For example, this feature allows us to test if an increase in the price of stock A at time t impacts buying or selling decisions for stocks B and C in the second part of the trial. We do not find evidence for such cross-stock effects, and thus they are not discussed further. The actual value of selling takes into account the expected cumulative price change of the stock until it is optimal to sell it, whereas our definition only takes into account the expected one-period price change.
However, our definition of REV i,t , is highly correlated with the actual value of selling, which can be computed by simulation. If subjects do not discount the future heavily, but instead have concave realization utility over gains, this would also generate a disposition effect. However, under our assumption that the trader is essentially myopic, the value of holding is zero.
It may seem surprising that a subject would discount future utility at a high rate in the context of a minute experiment. However, the literature on hyperbolic discounting suggests that discounting can be steep even over short intervals, perhaps because people distinguish sharply between rewards available right now and rewards available at all future times. Furthermore, what may be important in our experiment is not so much calendar time, as transaction time.
A subject who can trade stock B now may view the opportunity to trade it in the future as a very distant event - one that is potentially dozens of screens away — and hence one that he discounts heavily. In particular, recent theoretical models of trading in a dynamic setting show that it is often difficult to generate a disposition effect with prospect theory preferences Barberis and Xiong ; Kaustia ; Hens and Vlcek J Econ Behav Organ. Author manuscript; available in PMC Mar Cary Frydman 1 and Antonio Rangel 2.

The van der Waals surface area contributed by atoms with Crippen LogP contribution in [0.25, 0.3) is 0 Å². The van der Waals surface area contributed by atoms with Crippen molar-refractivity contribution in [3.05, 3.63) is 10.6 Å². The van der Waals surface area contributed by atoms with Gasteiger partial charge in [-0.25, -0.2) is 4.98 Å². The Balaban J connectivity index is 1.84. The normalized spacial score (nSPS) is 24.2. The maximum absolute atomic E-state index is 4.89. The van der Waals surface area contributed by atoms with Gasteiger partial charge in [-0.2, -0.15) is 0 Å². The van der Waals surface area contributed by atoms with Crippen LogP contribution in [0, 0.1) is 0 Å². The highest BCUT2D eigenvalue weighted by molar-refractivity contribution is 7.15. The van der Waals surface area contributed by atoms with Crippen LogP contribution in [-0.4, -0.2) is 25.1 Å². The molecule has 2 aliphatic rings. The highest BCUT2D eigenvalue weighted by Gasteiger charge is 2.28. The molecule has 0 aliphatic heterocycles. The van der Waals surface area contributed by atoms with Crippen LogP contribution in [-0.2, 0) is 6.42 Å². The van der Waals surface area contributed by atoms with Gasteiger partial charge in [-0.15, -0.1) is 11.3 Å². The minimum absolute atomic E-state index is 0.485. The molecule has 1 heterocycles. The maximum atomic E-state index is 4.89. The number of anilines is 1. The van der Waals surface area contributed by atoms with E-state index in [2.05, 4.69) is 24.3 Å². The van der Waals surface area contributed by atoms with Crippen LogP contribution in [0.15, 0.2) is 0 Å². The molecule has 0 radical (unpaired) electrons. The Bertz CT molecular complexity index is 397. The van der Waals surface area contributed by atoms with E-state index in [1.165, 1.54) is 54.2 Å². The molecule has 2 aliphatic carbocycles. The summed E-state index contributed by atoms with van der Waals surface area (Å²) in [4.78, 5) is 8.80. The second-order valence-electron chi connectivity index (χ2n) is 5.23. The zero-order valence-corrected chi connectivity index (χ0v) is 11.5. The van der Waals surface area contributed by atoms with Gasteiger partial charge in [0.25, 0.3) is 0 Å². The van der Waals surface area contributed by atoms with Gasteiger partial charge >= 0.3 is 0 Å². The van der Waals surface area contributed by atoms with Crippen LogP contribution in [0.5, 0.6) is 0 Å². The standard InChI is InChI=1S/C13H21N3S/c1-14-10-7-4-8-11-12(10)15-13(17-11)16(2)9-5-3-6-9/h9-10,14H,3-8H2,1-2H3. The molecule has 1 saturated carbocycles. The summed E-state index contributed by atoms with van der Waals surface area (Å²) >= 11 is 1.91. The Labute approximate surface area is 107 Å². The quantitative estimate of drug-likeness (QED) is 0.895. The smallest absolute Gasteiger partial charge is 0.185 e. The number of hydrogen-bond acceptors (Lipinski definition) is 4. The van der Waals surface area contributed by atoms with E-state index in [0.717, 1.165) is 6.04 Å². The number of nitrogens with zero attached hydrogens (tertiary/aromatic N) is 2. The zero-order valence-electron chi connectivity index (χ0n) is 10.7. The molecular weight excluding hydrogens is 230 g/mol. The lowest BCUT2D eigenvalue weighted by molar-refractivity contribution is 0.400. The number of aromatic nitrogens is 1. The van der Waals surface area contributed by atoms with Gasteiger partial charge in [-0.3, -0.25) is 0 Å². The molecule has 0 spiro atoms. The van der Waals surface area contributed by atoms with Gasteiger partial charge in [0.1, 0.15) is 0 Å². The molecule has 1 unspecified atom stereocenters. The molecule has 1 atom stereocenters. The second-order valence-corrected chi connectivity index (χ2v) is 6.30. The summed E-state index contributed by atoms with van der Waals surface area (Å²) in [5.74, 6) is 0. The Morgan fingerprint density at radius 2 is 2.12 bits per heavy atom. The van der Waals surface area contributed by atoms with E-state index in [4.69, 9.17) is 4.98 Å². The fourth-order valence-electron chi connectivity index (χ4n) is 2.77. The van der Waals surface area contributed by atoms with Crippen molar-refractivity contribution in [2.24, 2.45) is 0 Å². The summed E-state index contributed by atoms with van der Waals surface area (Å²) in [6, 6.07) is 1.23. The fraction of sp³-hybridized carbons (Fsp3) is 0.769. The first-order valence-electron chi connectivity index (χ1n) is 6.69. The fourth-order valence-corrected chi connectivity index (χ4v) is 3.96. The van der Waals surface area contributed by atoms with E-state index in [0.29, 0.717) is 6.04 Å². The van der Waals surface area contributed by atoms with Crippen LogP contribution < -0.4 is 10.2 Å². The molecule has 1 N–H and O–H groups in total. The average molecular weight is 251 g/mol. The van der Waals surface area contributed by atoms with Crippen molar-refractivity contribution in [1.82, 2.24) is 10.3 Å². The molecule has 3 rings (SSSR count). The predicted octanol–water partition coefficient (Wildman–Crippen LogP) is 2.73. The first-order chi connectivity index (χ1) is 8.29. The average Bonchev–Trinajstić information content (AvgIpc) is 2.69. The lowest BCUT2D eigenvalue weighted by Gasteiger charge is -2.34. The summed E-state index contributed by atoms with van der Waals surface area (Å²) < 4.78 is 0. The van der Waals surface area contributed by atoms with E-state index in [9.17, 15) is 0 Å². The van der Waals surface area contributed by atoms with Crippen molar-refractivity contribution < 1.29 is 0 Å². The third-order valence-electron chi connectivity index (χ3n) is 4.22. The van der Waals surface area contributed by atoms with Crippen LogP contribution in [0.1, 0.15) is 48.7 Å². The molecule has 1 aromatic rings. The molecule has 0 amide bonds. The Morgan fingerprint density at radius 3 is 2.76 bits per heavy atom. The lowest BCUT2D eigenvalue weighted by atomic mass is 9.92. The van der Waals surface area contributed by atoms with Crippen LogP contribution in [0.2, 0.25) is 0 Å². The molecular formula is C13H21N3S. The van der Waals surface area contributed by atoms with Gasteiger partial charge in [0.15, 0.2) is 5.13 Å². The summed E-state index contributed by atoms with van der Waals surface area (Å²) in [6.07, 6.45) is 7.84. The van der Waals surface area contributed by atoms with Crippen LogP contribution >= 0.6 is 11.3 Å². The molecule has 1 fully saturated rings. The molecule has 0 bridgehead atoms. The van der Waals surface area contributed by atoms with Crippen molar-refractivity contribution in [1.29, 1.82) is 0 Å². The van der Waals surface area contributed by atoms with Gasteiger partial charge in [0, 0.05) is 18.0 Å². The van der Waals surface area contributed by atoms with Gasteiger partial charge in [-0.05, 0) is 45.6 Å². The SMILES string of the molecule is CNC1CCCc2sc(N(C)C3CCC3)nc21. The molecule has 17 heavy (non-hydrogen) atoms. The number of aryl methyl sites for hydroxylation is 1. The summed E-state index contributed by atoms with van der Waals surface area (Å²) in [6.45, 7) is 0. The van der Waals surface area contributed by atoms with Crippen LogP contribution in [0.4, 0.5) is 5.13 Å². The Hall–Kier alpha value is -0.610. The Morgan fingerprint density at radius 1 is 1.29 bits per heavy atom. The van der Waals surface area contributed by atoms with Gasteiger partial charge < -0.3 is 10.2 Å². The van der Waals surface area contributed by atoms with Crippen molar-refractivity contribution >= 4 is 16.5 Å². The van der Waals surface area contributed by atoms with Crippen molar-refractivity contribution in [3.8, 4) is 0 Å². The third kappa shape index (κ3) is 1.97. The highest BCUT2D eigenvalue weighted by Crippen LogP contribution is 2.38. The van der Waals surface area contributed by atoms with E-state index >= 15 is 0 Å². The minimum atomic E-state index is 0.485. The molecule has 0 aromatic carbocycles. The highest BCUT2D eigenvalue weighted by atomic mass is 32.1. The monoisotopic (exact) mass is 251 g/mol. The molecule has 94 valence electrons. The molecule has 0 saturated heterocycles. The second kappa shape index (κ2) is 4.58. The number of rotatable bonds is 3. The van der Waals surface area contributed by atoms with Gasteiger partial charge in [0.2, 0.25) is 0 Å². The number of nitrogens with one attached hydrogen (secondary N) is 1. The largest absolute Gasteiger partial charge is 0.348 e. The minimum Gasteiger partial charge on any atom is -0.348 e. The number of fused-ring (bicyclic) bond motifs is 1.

Author information Copyright and License information Disclaimer. Corresponding author. Cary Frydman: ude. Copyright notice. See other articles in PMC that cite the published article. Abstract The disposition effect refers to the empirical fact that investors have a higher propensity to sell risky assets with capital gains compared to risky assets with capital losses, and it has been associated with low trading performance.
Keywords: debiasing, disposition effect, attention, behavioral finance, realization utility, decision mistakes. Introduction A considerable effort in behavioral economics has been devoted to documenting systematic biases exhibited by investors and understanding the impact that these biases have on trading performance Shleifer ; Barberis and Thaler ; Campbell Related Literature Our study is related to several literatures in behavioral finance, which we discuss here. Experimental Design 3.